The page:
• de Souza J.
      • Preseault C.L.
      • Lock A.L.
      Altering the ratio of dietary palmitic, stearic, and oleic acids in diets with or without whole cottonseed affects nutrient digestibility, energy partitioning, and production responses of dairy cows.
      ;
      • Western M.M.
      • de Souza J.
      • Lock A.L.
      Effects of commercially available palmitic and stearic acid supplements on nutrient digestibility and production responses of lactating dairy cows.
      ). This suggests that although total flow of FA to the duodenum affects FA digestibility (
      • Boerman J.P.
      • Firkins J.L.
      • St-Pierre N.R.
      • Lock A.L.
      Intestinal digestibility of long-chain fatty acids in lactating dairy cows: A meta-analysis and meta-regression.
      ), the profile of FA entering the duodenum is a critical factor affecting FA digestibility (
      • Doreau M.
      • Chilliard Y.
      Digestion and metabolism of dietary fat in farm animals.
      ;
      • de Souza J.
      • Preseault C.L.
      • Lock A.L.
      Altering the ratio of dietary palmitic, stearic, and oleic acids in diets with or without whole cottonseed affects nutrient digestibility, energy partitioning, and production responses of dairy cows.
      ).
      Additionally, in our study we observed a positive linear effect of increasing dietary cis-9 C18:1 on 16-carbon, 18-carbon and total FA digestibility. Similarly, in post-peak cows,
      • de Souza J.
      • St-Pierre N.R.
      • Lock A.L.
      Altering the ratio of dietary C16:0 and cis-9 C18:1 interacts with production level in dairy cows: effects on production responses and energy partitioning.
      observed increases in total FA digestibility with increasing level of cis-9 C18:1 in supplemental fat (from 10 to 30%) replacing C16:0 (from 80 to 60%) with no interactions with cow production level. Although there are indications that feeding cis-9 C18:1 improves FA digestibility, the mechanism involved in these changes is not well understood. In ruminants, micelle formation is critical for transporting FA through the aqueous environment to the enterocyte surface (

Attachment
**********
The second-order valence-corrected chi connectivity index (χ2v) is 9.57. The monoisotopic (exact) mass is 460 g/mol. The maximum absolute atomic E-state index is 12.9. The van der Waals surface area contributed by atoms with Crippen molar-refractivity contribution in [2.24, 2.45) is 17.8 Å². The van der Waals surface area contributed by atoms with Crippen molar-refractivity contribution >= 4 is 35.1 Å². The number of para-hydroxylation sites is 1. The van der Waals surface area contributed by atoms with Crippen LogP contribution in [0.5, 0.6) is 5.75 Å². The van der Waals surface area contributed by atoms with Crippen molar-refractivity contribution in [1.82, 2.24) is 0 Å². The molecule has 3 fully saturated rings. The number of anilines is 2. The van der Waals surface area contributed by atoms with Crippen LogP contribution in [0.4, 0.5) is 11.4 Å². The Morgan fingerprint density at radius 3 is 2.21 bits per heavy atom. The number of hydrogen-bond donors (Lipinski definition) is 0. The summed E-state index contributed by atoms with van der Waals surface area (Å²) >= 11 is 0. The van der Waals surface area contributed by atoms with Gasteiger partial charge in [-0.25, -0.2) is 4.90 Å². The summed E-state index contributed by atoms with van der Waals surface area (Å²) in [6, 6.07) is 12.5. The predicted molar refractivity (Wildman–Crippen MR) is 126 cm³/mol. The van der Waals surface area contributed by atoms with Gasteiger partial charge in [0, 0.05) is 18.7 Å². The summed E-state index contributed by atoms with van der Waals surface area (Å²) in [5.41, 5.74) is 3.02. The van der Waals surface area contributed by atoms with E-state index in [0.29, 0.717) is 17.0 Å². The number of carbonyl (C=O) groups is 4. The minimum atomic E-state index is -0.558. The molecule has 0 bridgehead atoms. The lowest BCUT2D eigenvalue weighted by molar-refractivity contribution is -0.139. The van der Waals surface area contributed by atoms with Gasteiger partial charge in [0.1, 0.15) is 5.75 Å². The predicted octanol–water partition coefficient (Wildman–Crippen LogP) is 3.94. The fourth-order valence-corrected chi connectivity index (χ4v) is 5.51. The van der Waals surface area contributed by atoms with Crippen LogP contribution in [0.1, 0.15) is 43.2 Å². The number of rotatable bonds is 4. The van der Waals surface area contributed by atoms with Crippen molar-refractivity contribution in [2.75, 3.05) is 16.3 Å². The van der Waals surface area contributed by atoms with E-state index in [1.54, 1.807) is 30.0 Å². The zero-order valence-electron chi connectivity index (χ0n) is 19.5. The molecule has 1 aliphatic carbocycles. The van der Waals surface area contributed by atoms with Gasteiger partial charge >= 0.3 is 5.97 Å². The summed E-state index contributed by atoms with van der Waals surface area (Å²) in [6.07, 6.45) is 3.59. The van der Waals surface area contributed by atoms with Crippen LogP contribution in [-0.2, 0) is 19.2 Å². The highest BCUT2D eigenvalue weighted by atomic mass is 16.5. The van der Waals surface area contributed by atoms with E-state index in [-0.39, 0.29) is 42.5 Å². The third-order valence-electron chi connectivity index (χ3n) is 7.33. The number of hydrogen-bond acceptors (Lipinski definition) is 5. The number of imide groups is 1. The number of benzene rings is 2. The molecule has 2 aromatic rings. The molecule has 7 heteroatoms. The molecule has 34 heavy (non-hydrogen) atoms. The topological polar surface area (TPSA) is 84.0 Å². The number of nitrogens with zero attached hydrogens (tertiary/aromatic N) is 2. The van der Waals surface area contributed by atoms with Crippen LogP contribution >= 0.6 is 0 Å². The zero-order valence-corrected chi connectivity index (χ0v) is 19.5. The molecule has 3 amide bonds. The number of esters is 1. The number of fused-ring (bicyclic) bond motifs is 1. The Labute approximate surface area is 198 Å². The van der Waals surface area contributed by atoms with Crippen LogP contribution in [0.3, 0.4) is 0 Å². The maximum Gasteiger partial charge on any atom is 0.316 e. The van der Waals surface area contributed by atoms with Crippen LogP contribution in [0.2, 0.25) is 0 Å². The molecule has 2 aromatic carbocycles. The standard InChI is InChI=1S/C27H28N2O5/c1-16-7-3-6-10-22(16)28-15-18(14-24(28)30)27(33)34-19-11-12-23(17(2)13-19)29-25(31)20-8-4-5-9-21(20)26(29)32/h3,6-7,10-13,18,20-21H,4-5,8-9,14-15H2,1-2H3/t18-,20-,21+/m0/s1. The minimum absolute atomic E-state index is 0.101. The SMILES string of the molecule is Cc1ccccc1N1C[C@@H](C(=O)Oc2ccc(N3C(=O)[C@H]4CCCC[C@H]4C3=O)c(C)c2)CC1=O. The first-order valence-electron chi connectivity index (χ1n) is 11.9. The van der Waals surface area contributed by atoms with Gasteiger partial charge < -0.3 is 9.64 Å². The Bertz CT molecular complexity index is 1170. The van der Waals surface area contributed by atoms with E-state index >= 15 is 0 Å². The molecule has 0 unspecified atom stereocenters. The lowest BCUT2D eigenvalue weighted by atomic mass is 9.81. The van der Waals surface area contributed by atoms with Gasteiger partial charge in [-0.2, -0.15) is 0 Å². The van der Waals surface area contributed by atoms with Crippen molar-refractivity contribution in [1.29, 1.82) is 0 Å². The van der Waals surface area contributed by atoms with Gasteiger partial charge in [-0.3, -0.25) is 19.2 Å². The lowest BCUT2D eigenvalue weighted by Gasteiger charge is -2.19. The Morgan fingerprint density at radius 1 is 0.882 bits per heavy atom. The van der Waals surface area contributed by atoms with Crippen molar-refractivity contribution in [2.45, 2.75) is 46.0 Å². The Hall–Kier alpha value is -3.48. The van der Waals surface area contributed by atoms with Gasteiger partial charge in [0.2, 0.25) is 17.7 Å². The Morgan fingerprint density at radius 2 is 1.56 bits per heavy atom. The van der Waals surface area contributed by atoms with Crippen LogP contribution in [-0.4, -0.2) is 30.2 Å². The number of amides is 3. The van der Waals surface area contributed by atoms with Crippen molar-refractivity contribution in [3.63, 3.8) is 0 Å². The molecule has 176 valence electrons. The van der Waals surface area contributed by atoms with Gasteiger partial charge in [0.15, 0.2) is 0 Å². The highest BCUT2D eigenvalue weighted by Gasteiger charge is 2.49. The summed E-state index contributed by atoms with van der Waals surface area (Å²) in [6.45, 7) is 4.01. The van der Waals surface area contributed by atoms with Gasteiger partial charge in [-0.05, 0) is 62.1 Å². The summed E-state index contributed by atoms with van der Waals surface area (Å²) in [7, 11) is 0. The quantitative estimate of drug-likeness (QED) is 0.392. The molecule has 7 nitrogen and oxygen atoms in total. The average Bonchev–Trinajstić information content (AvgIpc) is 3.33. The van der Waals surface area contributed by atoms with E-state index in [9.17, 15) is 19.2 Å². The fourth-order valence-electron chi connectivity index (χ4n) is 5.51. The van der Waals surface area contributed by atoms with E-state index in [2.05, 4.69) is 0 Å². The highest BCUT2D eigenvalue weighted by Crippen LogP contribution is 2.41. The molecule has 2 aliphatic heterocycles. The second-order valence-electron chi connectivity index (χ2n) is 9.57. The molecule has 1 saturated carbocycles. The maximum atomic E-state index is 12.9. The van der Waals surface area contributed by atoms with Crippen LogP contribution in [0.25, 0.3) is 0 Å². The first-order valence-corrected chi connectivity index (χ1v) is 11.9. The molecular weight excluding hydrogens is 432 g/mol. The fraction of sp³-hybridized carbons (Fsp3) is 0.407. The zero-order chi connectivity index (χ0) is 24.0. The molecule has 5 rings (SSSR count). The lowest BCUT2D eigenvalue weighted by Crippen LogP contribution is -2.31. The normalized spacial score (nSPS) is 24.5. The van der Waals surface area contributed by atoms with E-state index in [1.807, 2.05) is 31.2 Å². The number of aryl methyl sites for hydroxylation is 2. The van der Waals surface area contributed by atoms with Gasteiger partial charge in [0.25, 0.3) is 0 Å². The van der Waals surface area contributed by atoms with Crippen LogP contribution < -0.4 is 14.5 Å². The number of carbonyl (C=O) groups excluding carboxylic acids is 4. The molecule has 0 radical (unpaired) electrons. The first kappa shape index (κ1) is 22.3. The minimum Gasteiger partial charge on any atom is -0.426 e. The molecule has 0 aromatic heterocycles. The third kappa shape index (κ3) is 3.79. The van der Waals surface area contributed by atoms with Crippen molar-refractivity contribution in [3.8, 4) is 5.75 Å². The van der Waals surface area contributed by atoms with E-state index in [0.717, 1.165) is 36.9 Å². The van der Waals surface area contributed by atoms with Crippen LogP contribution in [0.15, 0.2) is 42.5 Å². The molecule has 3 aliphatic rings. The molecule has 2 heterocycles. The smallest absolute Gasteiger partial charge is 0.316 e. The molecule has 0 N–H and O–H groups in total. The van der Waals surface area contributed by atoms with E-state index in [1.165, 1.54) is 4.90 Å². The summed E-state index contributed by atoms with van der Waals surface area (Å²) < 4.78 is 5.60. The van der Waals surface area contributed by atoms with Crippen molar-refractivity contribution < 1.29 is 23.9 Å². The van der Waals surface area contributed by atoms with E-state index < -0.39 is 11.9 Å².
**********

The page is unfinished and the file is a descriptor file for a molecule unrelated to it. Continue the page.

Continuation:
• Davis C.L.
      Fats in Animal Feeds.
      ).
      • Freeman C.P.
      Properties of fatty acids in dispersions of emulsified lipid and bile salt and the significance of these properties in fat absorption in the pig and the sheep.
      examined the amphiphilic properties of polar lipids in bile salt solutions and reported that cis-9 C18:1 had a positive effect on the micellar solubility of C18:0. Additionally, a faster uptake of unsaturated FA compared with saturated FA across the enterocyte plasma membrane and faster re-esterification within the enterocyte has been also proposed as a mechanism explaining differences in digestibility of individual FA (
      • Ockner R.K.
      • Pittman J.P.
      • Yager J.L.
      Differences in the intestinal absorption of saturated and unsaturated long chain fatty acids.
      ). Although we increased dietary cis-9 C18:1 using mainly FA as Ca salts, it is likely that this treatment increased rumen outflow of other 18-carbon FA since it is well established that Ca-salts dissociate to some degree in the rumen (
      • Jenkins T.C.
      • Bridges Jr., W.C.
      Protection of fatty acids against ruminal biohydrogenation in cattle.
      ). Therefore, it is unclear if these results are exclusively associated with an overall effect of 18-carbon FA or a specific FA altering digestibility. Interestingly, in our study we observed that total absorbed FA was positively related to production outcomes (yields of milk, milk fat, and ECM) and negatively related to plasma NEFA and BW loss. In a recent study with postpeak cows, infusing an emulsifier postruminally increased FA digestibility and also the yields of milk fat and ECM (
      • de Souza J.
      • Westerrn M.
      • Lock A.L.
      Abomasal infusion of an exogenous emulsifier improves fatty acid digestibility and milk fat yield of lactating dairy cows.
      ). Therefore, these results highlight the importance of FA digestibility on production and metabolic responses of lactating dairy cows.
      Typically, fat supplements minimally influence the digestibility of large aggregated fractions, such as DM digestibility, even when the digestibility of total FA differs markedly (
      • Grummer R.R.
      Influence of prilled fat and calcium salts of palm oil fatty acids on ruminant fermentation and nutrient digestibility.
      ;
      • Weiss W.P.
      • Wyatt D.J.
      Digestible energy values of diets with different fat supplements when fed to lactating dairy cows.
      ). However, in our study, we observed that FA-supplemented diets consistently increased both NDF and DM digestibilities compared with CON.